Apply anti-graft legislation to the corporates as well
By The New Indian Express | Published: 05th November 2012 12:00 AM |
Comptroller and Auditor-General of India Vinod Rai was right in describing the Satyam scam of 2009 as a defining event in India’s corporate history. The scam exposed the immense possibilities of corruption a corporate body can indulge in. As admitted by Satyam chief Ramalinga Raju, the company falsified its accounts to the tune of millions of dollars and when the Satyam bubble burst, thousands of shareholders of the company were badly hit. It was against this none-too-pleasing backdrop that the CAG argued at the 11th All India Lokayukta Conference on Saturday that the private sector should not be exempted from the purview of Lokayukta-like institutions.
Corruption has become endemic and no institution is free from it. Yet, anti-corruption agencies like the Lokayukta and systems like the Right to Information have jurisdiction only over government and public sector agencies. This dichotomy is because of the presumption that since government institutions dealt with public money they had to be publicly accountable. In the case of the private sector, it was presumed that the shareholders were capable of ensuring that the companies were on the right track. Since 1991 there has been a sea change in the character of the corporates. The government itself began encouraging the common man to invest in the share market while public sector companies, like the Life Insurance Corporation, are major players in the stock market.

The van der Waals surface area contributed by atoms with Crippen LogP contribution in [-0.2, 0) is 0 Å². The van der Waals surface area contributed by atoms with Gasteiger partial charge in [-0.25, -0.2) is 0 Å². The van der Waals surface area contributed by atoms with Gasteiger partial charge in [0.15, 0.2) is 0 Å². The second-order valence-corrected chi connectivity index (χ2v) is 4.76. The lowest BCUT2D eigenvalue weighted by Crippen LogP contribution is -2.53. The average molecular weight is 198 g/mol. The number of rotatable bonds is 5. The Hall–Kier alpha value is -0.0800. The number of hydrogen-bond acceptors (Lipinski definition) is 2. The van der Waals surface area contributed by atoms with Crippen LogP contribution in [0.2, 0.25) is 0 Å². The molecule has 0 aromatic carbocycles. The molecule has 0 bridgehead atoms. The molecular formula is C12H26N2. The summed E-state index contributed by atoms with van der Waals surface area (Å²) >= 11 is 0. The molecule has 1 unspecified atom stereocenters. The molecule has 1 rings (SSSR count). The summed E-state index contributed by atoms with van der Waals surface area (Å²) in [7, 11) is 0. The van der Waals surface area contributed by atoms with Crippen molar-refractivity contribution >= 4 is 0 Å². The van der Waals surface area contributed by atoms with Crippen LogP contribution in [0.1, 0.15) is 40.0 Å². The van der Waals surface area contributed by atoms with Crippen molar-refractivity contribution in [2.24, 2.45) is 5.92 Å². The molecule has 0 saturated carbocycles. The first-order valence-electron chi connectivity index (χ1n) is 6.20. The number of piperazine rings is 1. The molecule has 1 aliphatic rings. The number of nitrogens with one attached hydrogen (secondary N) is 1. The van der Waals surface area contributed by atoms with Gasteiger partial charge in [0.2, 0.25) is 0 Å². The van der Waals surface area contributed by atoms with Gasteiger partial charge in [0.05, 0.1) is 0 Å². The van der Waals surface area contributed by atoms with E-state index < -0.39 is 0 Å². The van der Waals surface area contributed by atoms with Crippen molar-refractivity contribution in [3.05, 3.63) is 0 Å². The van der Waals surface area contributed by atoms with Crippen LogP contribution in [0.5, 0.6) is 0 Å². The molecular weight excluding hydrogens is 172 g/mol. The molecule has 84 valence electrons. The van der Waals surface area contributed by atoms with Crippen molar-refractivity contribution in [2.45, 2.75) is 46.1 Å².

Theoretically, the corporates manage their affairs with the permission and knowledge of their shareholders but the fact is that the ordinary shareholders have no clue about the goings-on in the companies they supposedly own or manage. In the United States and Europe there are institutional mechanisms to protect the interests of non-controlling shareholders. While accessing public funds, corporates will have to subject themselves to greater probity. In other words, all the anti-corruption laws should be made applicable to the private sector, for corruption is no longer the monopoly of those in the government alone. Accountability and transparency should, in fact, be considered the twin-engines of economic growth.